Ripple XRP

Euro Exim Bank will be the first bank to use Ripple’s cryptocurrency service xRapid. The London-based bank will actively use XRP to source liquidity and settle cross-border payments.

It’s a major development for Ripple. As reported by Block Explorer, a handful of Ripple’s partners in the finance world now use xRapid, but most are money-transfer services. None have a banking license. 

Euro Exim Bank is the first official bank to flip the switch to xRapid.

What is xRapid?

xRapid is Ripple’s flagship service that uses XRP as a bridge currency to speed up cross-border payments.

Tests have reported 70% savings and almost instantaneous settlements.

xRapid is a solution to the outdated foreign exchange system which takes days and incurs high fees.

Learn more: What is xRapid (Everything You Need To Know About Ripple’s Crypto Service)

While Ripple now has more than 200 banking partners, only a few are actively using xRapid. The companies include Mercury FX, Cuallix, Catalyst Corporate Credit Union, and Viamericas. 

“Dozens of banks” will be using xRapid by the end of 2019

Ripple CEO Brad Garlinghouse has previously boasted that “dozens of banks” will be using xRapid by the end of 2019. But XRP holders have been disappointed by the lack of fully-licensed banks switching over to the cryptocurrency service.

Alongside the Euro Exim announcement, Garlinghouse also revealed that four additional companies will tap into xRapid: JNFX, SendFriend, Transpaygo, and FTCS.

“We’re beginning to see more customers flip the switch and leverage XRP”

During the announcement Garlinghouse expanded on Ripple’s progress:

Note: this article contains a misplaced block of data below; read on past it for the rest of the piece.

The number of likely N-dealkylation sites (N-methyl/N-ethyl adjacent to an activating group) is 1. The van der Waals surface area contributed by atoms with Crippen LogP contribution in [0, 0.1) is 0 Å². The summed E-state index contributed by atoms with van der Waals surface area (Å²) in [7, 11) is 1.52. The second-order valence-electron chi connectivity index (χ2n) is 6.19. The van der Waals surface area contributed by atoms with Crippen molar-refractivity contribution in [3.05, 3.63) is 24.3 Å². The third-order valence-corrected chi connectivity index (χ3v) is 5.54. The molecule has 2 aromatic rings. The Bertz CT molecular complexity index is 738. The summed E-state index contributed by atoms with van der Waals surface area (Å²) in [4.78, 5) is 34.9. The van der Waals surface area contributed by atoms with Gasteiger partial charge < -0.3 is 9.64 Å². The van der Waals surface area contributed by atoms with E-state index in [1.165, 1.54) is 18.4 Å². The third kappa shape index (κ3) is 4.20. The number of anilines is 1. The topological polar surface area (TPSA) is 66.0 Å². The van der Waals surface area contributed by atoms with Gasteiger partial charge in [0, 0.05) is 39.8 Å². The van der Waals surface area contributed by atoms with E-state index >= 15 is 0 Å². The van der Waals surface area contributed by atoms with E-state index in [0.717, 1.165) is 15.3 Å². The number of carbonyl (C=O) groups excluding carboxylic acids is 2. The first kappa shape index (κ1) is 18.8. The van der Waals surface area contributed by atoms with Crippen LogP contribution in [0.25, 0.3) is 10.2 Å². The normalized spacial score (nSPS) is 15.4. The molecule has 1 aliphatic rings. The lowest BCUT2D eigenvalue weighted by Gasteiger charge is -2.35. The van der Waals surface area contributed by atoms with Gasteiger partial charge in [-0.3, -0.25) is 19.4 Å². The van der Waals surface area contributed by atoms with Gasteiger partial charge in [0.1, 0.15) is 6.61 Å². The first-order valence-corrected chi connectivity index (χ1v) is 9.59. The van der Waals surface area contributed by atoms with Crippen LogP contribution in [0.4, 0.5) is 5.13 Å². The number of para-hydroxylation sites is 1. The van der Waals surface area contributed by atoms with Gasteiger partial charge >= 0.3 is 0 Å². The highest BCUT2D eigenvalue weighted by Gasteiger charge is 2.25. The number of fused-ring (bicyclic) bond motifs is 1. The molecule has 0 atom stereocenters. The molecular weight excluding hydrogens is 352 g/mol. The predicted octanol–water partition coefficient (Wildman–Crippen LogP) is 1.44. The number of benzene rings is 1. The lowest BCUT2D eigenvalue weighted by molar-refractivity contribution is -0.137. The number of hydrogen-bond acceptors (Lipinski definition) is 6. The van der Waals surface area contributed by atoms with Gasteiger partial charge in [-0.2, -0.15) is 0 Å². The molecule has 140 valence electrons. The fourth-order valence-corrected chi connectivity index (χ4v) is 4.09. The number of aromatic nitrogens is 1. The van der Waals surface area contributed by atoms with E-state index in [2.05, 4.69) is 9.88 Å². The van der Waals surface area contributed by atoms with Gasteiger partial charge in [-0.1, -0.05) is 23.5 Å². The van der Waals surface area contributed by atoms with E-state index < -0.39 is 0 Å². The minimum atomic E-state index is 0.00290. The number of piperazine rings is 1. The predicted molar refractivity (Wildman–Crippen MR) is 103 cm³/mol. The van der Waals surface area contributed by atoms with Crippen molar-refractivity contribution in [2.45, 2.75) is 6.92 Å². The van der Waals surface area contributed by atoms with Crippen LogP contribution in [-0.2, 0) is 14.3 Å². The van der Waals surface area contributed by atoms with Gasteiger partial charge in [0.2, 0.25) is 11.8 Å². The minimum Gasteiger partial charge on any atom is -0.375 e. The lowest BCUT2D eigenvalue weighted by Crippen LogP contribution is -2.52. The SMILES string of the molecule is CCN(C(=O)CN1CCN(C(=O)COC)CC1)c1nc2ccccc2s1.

“In 2018, nearly 100 financial institutions joined RippleNet, and we’re now signing two—sometimes three—new customers per week. We also saw a 350 percent increase last year in customers sending live payments, and we’re beginning to see more customers flip the switch and leverage XRP for on-demand liquidity. At the end of the day, our goal is to make sure our customers can provide excellent, efficient cross-border payments experiences for their customers, wherever they are in the world.”

Euro Exim Bank director, Kaushik Punjani, said: “We have designed, tested and are implementing both xCurrent and xRapid in record time, and we look forward to the benefits these will bring our customers.”

Further reading: What is Ripple XRP (Absolutely Everything You Need to Know)

Wall Street - Bitcoin hedge funds

Earlier this year, Ripple CEO Brad Garlinghouse promised that “dozens” of banks will use its cryptocurrency product xRapid to power international money exchange in 2019.

So far, however, only four companies are on board. They include money transfer services (Viamericas, Cuallix, and MercuryFX) and a financial firm (Catalyst Corporate Credit Union).

None could be described as a bank.

What Ripple enthusiasts are waiting for are the big names: Santander, American Express, SBI, each of which are using a version of Ripple’s services, but not the cryptocurrency XRP itself.

Banks and xRapid: “Regulatory Framework” is not clear

Ripple’s Global Head of Banking Marjan Delatinne offered an insight into why banks are reluctant to embrace XRP and xRapid: 

“No banking institution is using [xRapid]. Regulatory framework around the usage of digital assets is not very clear for banks but payment service providers or other finance institutions are less governed by these obligations.”

This goes some way to answering the question of why money transfer services are the first to sign up to xRapid. Without clear guidance from governments, central banks, and regulators, banks are unlikely to use XRP or any other digital currency.